Rather than engage in good faith negotiations to buy land from willing sellers at fair market value, the District attempted to exploit govt authority to steal land. During Metro’s 2002, UGB expansion process, “concerned citizens” showed up at hearings demanding that various parcels of land be excluded from the UGB so that the School District and/or the Parks District could purchase it for dimes on the dollar. At the time, the Metro councilors had the integrity to explain that this was illegal.

    When this tactic failed, the District began abusing it’s eminent domain authority. The land for the new Bonny Slope Grade school was taken through condemnation and the land owner had to take the District to court to get fair market value. The fact that they had actually enterred into a contract to sell their land established the value, so they were eventually able to get reasonably fair value. The District also abused it’s authority to take the land for a site for a new Intermediate School from Tuefel Nursery. The Tueffels were fortunate enough to ve able to afford to do the concept planning on their land to establish it’s value.

    The Beaverton School District’s latest scam is the pending purchase of land for a new High School just outside of Sherwood! While the District’s 2010 Facilities Plan documents the need for two sites for new HSs, one North of Hwy 26 and one South of the Hwy, the North site is most urgently needed because Sunset and West View are severely overcrowded and will only get worse asNorthBethany is developed and. Infill/refill development of existing urban areas continues. The Southern site should be a low priority because Beaverton HS, Aloha Hs, and South Ridge HS are operating within capacity and there is declining enrollment in these areas! Meanwhile, there is an extreme paucity of potential sites North of Hwy 26 and Washington County is refusing to include a site in the North Bethany Concept Plan and is attempting to have the only viable site ejected from the UGB.

    May be they don’t care about the Bethany and Cedar Mill communities because they are becoming
    overwhelmingly Asian?

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  • rc May 14, 2011 at 8:06 pm

    So let me get this straight.

    All of you voting no aren’t denying that the schools need these repairs and updates. But you don’t want to pay for it.

    But you’re going to pay for it sooner or later in one way or another. Though I’m inclined to say sooner is the better option, because the longer you wait the more expensive it gets.

    As time goes on materials, transportation, labor costs will all rise. Not to mention the things that need repairs will worsen over time causing even more expense to repair them. And to wait too much longer, will mean that the existing schools will go beyond repair and need replacement (a much more expensive option).

    And consolidation of schools isn’t much of an option, most the classrooms I’ve seen are full. They’ve been (or soon will be) consolidated about as much can be expected.

    Also the bond will increase employment of local trades. Last time I checked nearly every school in the district gets something out this. It’s not just fixing things that are broken, but adding things like covered play areas, science labs, computer network upgrades etc.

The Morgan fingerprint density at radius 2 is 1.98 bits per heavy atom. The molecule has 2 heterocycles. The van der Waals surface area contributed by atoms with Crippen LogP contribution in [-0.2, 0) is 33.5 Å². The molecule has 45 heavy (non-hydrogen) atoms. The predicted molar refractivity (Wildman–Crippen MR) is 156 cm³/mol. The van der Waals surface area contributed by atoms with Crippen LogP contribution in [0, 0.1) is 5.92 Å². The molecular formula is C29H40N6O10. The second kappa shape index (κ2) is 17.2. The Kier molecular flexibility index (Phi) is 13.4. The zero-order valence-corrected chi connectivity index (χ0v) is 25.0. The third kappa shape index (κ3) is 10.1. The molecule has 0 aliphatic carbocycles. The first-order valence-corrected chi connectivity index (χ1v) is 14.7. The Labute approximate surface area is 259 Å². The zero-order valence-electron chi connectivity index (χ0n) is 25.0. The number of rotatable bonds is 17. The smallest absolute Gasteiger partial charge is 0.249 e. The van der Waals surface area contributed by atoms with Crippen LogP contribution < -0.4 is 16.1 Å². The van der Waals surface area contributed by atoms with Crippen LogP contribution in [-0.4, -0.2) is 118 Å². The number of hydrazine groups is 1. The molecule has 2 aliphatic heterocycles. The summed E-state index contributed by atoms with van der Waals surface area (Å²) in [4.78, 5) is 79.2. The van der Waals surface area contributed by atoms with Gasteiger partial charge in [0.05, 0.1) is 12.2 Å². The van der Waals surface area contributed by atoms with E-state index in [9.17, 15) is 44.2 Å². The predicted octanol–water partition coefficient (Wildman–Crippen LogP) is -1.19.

Now you can blame the current PPSB all you want, but responsibly of this problem is all the PPSB board members of the last 40-50 years for underfunding and ignoring these problems for all these years. It’s not as if all these problems just sprang up over night.

    It’s not prudent to wait and fix a leaky pipe until it’s ruined your foundation or walls.

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  • L May 15, 2011 at 12:44 am

    Is the $5 mil for biking the same $5 mil to settle a past-due debt for “transportation issues”? They really did include the goodies here, without spelling out the details. They do the same for Marysville School – they got $6 mil from insurance from fire, then say the school will only be rebuilt if the bond passes – what?! So for those of us in Marysville neighborhood, where most all walked, we don’t have a school – kids are bussed to Rose City Park, 25 minutes away by car – to a giant school that was closed during PPS’ closings and integrations of K-8s. And because of the K-8 integrations, there aren’t enough rooms in current schools (or teacher funding) for electives, never mind a whole separate room for science labs – yet they want to funnel money there…where? They should have kept the schools open to begin with. They close new schools and then ask for money to fix older schools they didn’t maintain to begin with.
    There’s 100’s of non-maintained issues per school. yet now PPS has decided to maintain a few certain odd things per school? turf and covered play areas and stage curtains? really? I’d think earthquake-proofing would be a raging #1 priority. not just for 2 schools out of 13 that need it most.
    I’m rambling and scattered, apologies, and hope this is readable enough. That I have an issue with voting for this bond has boggled me – I’m a parent of school age child with another there in 2 years, I’m a renter in Portland, I always vote for schools, parks, libraries, social services, and yet I cannot vote for this bond. I think the bond, and what it would pay for, and what it wouldn’t pay for, is ridiculous. A lot more needed work could get done for a lot less money.
    No on the bond and yes on the levy.